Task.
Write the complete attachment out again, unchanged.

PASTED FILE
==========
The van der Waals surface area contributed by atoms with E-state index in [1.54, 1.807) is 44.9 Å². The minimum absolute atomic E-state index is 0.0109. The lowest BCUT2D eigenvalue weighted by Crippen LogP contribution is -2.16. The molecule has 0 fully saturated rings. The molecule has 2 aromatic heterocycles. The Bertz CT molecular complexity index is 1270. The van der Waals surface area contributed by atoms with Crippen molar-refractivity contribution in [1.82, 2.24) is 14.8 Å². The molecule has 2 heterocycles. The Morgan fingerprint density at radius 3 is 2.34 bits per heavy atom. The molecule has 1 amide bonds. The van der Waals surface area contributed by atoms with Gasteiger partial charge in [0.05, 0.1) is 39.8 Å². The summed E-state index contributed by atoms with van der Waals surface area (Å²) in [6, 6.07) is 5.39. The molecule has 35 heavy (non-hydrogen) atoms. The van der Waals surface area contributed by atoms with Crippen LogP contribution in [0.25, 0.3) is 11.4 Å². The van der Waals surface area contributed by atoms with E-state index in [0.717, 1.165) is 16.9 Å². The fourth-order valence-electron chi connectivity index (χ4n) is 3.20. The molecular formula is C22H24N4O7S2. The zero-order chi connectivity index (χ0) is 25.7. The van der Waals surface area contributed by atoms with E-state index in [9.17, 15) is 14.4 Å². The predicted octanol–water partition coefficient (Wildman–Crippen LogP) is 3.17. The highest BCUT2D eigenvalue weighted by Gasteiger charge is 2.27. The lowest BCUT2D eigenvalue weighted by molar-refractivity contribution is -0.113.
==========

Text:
The van der Waals surface area contributed by atoms with E-state index in [1.54, 1.807) is 44.9 Å². The minimum absolute atomic E-state index is 0.0109. The lowest BCUT2D eigenvalue weighted by Crippen LogP contribution is -2.16. The molecule has 0 fully saturated rings. The molecule has 2 aromatic heterocycles. The Bertz CT molecular complexity index is 1270. The van der Waals surface area contributed by atoms with Crippen molar-refractivity contribution in [1.82, 2.24) is 14.8 Å². The molecule has 2 heterocycles. The Morgan fingerprint density at radius 3 is 2.34 bits per heavy atom. The molecule has 1 amide bonds. The van der Waals surface area contributed by atoms with Gasteiger partial charge in [0.05, 0.1) is 39.8 Å². The summed E-state index contributed by atoms with van der Waals surface area (Å²) in [6, 6.07) is 5.39. The molecule has 35 heavy (non-hydrogen) atoms. The van der Waals surface area contributed by atoms with Crippen LogP contribution in [0.25, 0.3) is 11.4 Å². The van der Waals surface area contributed by atoms with E-state index in [0.717, 1.165) is 16.9 Å². The fourth-order valence-electron chi connectivity index (χ4n) is 3.20. The molecular formula is C22H24N4O7S2. The zero-order chi connectivity index (χ0) is 25.7. The van der Waals surface area contributed by atoms with E-state index in [9.17, 15) is 14.4 Å². The predicted octanol–water partition coefficient (Wildman–Crippen LogP) is 3.17. The highest BCUT2D eigenvalue weighted by Gasteiger charge is 2.27. The lowest BCUT2D eigenvalue weighted by molar-refractivity contribution is -0.113.